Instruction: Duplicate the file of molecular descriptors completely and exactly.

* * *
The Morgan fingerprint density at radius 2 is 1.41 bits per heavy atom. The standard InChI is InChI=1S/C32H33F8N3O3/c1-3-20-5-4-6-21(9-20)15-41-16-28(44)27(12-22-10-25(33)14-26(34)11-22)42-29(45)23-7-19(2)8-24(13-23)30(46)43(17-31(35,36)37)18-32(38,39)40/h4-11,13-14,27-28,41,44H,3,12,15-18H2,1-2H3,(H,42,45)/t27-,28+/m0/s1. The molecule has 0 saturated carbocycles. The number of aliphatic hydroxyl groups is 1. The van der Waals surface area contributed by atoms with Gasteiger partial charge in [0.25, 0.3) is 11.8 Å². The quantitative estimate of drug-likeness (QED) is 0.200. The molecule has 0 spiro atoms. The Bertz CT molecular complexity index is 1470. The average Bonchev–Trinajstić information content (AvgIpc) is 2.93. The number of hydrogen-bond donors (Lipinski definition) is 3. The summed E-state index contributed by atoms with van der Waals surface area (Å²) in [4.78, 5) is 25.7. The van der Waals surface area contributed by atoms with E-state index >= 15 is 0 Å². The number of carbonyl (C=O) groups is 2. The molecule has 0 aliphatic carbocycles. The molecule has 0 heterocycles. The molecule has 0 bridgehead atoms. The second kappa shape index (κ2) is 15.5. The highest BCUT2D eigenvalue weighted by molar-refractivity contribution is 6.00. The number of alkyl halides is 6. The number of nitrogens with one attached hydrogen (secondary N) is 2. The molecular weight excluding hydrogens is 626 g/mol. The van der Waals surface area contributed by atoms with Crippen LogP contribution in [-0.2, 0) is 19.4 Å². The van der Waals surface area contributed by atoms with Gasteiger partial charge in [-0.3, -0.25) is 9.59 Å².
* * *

The Morgan fingerprint density at radius 2 is 1.41 bits per heavy atom. The standard InChI is InChI=1S/C32H33F8N3O3/c1-3-20-5-4-6-21(9-20)15-41-16-28(44)27(12-22-10-25(33)14-26(34)11-22)42-29(45)23-7-19(2)8-24(13-23)30(46)43(17-31(35,36)37)18-32(38,39)40/h4-11,13-14,27-28,41,44H,3,12,15-18H2,1-2H3,(H,42,45)/t27-,28+/m0/s1. The molecule has 0 saturated carbocycles. The number of aliphatic hydroxyl groups is 1. The van der Waals surface area contributed by atoms with Gasteiger partial charge in [0.25, 0.3) is 11.8 Å². The quantitative estimate of drug-likeness (QED) is 0.200. The molecule has 0 spiro atoms. The Bertz CT molecular complexity index is 1470. The average Bonchev–Trinajstić information content (AvgIpc) is 2.93. The number of hydrogen-bond donors (Lipinski definition) is 3. The summed E-state index contributed by atoms with van der Waals surface area (Å²) in [4.78, 5) is 25.7. The van der Waals surface area contributed by atoms with E-state index >= 15 is 0 Å². The number of carbonyl (C=O) groups is 2. The molecule has 0 aliphatic carbocycles. The molecule has 0 heterocycles. The molecule has 0 bridgehead atoms. The second kappa shape index (κ2) is 15.5. The highest BCUT2D eigenvalue weighted by molar-refractivity contribution is 6.00. The number of alkyl halides is 6. The number of nitrogens with one attached hydrogen (secondary N) is 2. The molecular weight excluding hydrogens is 626 g/mol. The van der Waals surface area contributed by atoms with Crippen LogP contribution in [-0.2, 0) is 19.4 Å². The van der Waals surface area contributed by atoms with Gasteiger partial charge in [-0.3, -0.25) is 9.59 Å².